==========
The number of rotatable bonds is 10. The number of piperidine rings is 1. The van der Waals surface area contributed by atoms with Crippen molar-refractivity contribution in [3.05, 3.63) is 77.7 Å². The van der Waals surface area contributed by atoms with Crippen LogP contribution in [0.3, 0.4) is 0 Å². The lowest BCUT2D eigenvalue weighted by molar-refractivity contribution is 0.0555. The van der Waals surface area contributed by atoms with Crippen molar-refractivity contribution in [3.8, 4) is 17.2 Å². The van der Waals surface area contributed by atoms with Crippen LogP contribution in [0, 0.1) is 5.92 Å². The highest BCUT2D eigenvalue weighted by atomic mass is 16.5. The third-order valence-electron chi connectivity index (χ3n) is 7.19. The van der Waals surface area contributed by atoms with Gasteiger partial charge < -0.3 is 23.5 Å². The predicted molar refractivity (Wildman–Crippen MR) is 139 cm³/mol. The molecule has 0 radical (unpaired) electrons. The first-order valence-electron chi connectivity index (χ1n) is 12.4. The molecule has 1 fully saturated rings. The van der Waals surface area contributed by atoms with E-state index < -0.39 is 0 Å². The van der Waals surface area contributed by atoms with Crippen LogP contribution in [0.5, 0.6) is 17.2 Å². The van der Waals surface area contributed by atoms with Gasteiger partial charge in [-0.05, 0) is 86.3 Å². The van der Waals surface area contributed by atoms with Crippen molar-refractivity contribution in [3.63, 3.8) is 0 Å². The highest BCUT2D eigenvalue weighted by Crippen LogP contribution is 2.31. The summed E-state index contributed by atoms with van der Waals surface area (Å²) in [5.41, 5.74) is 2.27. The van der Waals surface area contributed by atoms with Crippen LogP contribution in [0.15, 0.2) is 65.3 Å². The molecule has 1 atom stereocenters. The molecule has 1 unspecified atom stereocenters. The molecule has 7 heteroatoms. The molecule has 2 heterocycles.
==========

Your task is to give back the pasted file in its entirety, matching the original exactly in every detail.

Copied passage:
The number of rotatable bonds is 10. The number of piperidine rings is 1. The van der Waals surface area contributed by atoms with Crippen molar-refractivity contribution in [3.05, 3.63) is 77.7 Å². The van der Waals surface area contributed by atoms with Crippen LogP contribution in [0.3, 0.4) is 0 Å². The lowest BCUT2D eigenvalue weighted by molar-refractivity contribution is 0.0555. The van der Waals surface area contributed by atoms with Crippen molar-refractivity contribution in [3.8, 4) is 17.2 Å². The van der Waals surface area contributed by atoms with Crippen LogP contribution in [0, 0.1) is 5.92 Å². The highest BCUT2D eigenvalue weighted by atomic mass is 16.5. The third-order valence-electron chi connectivity index (χ3n) is 7.19. The van der Waals surface area contributed by atoms with Gasteiger partial charge < -0.3 is 23.5 Å². The predicted molar refractivity (Wildman–Crippen MR) is 139 cm³/mol. The molecule has 0 radical (unpaired) electrons. The first-order valence-electron chi connectivity index (χ1n) is 12.4. The molecule has 1 fully saturated rings. The van der Waals surface area contributed by atoms with E-state index < -0.39 is 0 Å². The van der Waals surface area contributed by atoms with Crippen LogP contribution in [0.5, 0.6) is 17.2 Å². The van der Waals surface area contributed by atoms with Gasteiger partial charge in [-0.05, 0) is 86.3 Å². The van der Waals surface area contributed by atoms with Crippen molar-refractivity contribution in [3.63, 3.8) is 0 Å². The highest BCUT2D eigenvalue weighted by Crippen LogP contribution is 2.31. The summed E-state index contributed by atoms with van der Waals surface area (Å²) in [5.41, 5.74) is 2.27. The van der Waals surface area contributed by atoms with Crippen LogP contribution in [0.15, 0.2) is 65.3 Å². The molecule has 1 atom stereocenters. The molecule has 1 unspecified atom stereocenters. The molecule has 7 heteroatoms. The molecule has 2 heterocycles.